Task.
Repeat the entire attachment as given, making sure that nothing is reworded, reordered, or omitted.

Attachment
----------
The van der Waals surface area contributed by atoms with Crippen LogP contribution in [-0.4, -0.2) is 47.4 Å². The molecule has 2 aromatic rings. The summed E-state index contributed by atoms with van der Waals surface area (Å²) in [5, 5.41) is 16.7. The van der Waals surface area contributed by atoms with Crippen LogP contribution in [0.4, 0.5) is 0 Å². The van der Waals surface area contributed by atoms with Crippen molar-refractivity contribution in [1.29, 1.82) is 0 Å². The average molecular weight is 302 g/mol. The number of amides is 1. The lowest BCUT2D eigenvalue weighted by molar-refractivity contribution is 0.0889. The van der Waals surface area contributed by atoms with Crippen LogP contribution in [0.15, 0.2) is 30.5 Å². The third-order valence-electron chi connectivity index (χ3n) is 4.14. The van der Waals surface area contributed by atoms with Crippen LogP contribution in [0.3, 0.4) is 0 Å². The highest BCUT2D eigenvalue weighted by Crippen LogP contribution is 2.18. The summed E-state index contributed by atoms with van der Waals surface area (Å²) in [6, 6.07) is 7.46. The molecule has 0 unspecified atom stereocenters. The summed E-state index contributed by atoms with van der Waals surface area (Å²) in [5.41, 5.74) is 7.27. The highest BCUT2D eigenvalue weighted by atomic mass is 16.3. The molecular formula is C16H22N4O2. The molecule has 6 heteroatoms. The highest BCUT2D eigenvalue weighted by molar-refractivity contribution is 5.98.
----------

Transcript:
The van der Waals surface area contributed by atoms with Crippen LogP contribution in [-0.4, -0.2) is 47.4 Å². The molecule has 2 aromatic rings. The summed E-state index contributed by atoms with van der Waals surface area (Å²) in [5, 5.41) is 16.7. The van der Waals surface area contributed by atoms with Crippen LogP contribution in [0.4, 0.5) is 0 Å². The van der Waals surface area contributed by atoms with Crippen molar-refractivity contribution in [1.29, 1.82) is 0 Å². The average molecular weight is 302 g/mol. The number of amides is 1. The lowest BCUT2D eigenvalue weighted by molar-refractivity contribution is 0.0889. The van der Waals surface area contributed by atoms with Crippen LogP contribution in [0.15, 0.2) is 30.5 Å². The third-order valence-electron chi connectivity index (χ3n) is 4.14. The van der Waals surface area contributed by atoms with Crippen LogP contribution in [0.3, 0.4) is 0 Å². The highest BCUT2D eigenvalue weighted by Crippen LogP contribution is 2.18. The summed E-state index contributed by atoms with van der Waals surface area (Å²) in [6, 6.07) is 7.46. The molecule has 0 unspecified atom stereocenters. The summed E-state index contributed by atoms with van der Waals surface area (Å²) in [5.41, 5.74) is 7.27. The highest BCUT2D eigenvalue weighted by atomic mass is 16.3. The molecular formula is C16H22N4O2. The molecule has 6 heteroatoms. The highest BCUT2D eigenvalue weighted by molar-refractivity contribution is 5.98.